Attack in Las Vegas: Terrorism or crime?

by Allison White

On Sunday, October 1, the unthinkable occurred in Las Vegas. Thousands of fans were attending the closing act of the Route 91 Country Music Festival, singer Jason Aldean. Enjoyment quickly turned to terror as the crowd was assaulted by bullets from above. Fifty-nine people died and over 500 were seriously injured in the deadliest mass shooting in modern United States history.

Dr. Frank Jenista, professor of international studies at Cedarville University, concurs with the investigating authorities that more information is needed before this is classified as an act of terrorism.

“It is important to be precise in your terms,” he said. “Terrorism always has a political purpose. That is what distinguishes terrorism from crime. Crime is committed for one’s own personal reasons.”

The gunman was 64-year-old former IRS agent Stephen Paddock. He occupied a room on the 32nd floor in the Mandalay Bay Resort and Casino, across from the concert venue, for 3 days before the attack. The attack was premeditated: Paddock brought in a total of 10 suitcases that contained various parts for semi-automatic weapons which he then modified. He also set up cameras in the hallway to monitor what was happening outside his room.

The attack lasted about 10 minutes. A SWAT team closed in on Paddock’s room, where he opened fire through the door on the authorities before he fatally shot himself.

Authorities have not speculated publicly about what Paddock’s motive might be. He does not meet any typical criminal profiles and he has no known record of mental health issues or a history of aggression. The Islamic State in Iraq and Syria (ISIS) claimed responsibility for the attack, saying that Paddock converted to Islam six months ago, but this is thus far unproven. Paddock’s girlfriend Marilou Danley is a “person of interest” in the investigation.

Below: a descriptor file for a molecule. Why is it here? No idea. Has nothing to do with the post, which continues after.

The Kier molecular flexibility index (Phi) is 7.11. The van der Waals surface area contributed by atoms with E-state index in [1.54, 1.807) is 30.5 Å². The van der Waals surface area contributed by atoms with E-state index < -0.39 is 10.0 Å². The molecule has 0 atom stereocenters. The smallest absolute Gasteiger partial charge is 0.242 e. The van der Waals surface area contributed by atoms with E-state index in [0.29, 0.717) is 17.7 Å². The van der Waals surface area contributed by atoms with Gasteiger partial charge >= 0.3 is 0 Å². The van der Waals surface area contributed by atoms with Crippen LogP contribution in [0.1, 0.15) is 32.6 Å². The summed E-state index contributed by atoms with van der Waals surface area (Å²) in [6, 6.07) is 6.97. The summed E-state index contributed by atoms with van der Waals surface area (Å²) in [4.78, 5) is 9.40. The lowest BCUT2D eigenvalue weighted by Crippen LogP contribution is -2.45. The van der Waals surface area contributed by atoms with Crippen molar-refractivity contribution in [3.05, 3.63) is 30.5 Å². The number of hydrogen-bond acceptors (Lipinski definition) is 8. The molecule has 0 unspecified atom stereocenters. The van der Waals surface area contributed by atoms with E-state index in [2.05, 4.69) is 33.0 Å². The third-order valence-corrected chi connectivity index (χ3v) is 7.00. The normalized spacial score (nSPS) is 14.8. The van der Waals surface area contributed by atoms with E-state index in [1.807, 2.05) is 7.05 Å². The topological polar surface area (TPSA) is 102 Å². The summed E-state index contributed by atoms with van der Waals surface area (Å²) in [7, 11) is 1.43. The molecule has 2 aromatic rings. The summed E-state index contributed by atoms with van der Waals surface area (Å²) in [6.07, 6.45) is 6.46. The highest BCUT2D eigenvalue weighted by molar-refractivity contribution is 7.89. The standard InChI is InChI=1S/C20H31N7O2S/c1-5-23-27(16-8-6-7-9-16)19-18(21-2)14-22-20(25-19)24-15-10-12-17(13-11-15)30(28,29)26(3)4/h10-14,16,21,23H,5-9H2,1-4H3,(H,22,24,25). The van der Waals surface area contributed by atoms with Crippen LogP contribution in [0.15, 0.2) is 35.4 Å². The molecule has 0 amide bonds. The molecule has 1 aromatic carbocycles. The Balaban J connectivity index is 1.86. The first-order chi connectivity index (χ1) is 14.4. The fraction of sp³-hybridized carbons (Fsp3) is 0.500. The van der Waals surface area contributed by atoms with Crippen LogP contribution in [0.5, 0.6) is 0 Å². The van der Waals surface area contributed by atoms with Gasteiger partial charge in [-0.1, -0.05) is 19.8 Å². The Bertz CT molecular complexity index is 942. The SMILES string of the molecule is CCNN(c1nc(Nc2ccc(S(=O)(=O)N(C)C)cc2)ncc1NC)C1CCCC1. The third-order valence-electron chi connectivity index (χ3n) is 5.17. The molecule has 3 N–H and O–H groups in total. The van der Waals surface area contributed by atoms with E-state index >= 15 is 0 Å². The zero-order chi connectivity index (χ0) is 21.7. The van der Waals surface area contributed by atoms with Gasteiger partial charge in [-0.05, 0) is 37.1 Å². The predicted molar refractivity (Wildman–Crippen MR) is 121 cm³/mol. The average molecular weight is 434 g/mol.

Las Vegas Sheriff Joseph Lombardo said that he is “absolutely” confident that authorities will determine Paddock’s motive.

Jenista speculated that this may have a significant effect on security in the future, both in terms of securing large, outdoor mass gatherings and sparking the debate over gun control. He mentioned that indoor stadiums may become the preferred option due to the safer perimeter.

“The … danger is copycats,” he said.

Deadly mass shootings have become increasingly more common in the United States. There have been 521 mass shootings in the past 17 months. This could be in part due to the copycat effect, which has led to increased discussion over gun control in the United States.

Jenista suggested that, as we process the tragedy in our own minds, we should not live in fear of the future.

“In the grand scheme of things, we need to remember the odds of this happening to any one person are infinitesimal … the threats to any one individual are tiny,” he said. “As Christians, we have a completely different approach to it — we know we are in God’s hands.”

Allison is a junior organizational communication major and arts and entertainment writer for Cedars. She enjoys learning about cultures, traveling, and petting as many dogs as she can.

(The Associated Press contributed to this story)

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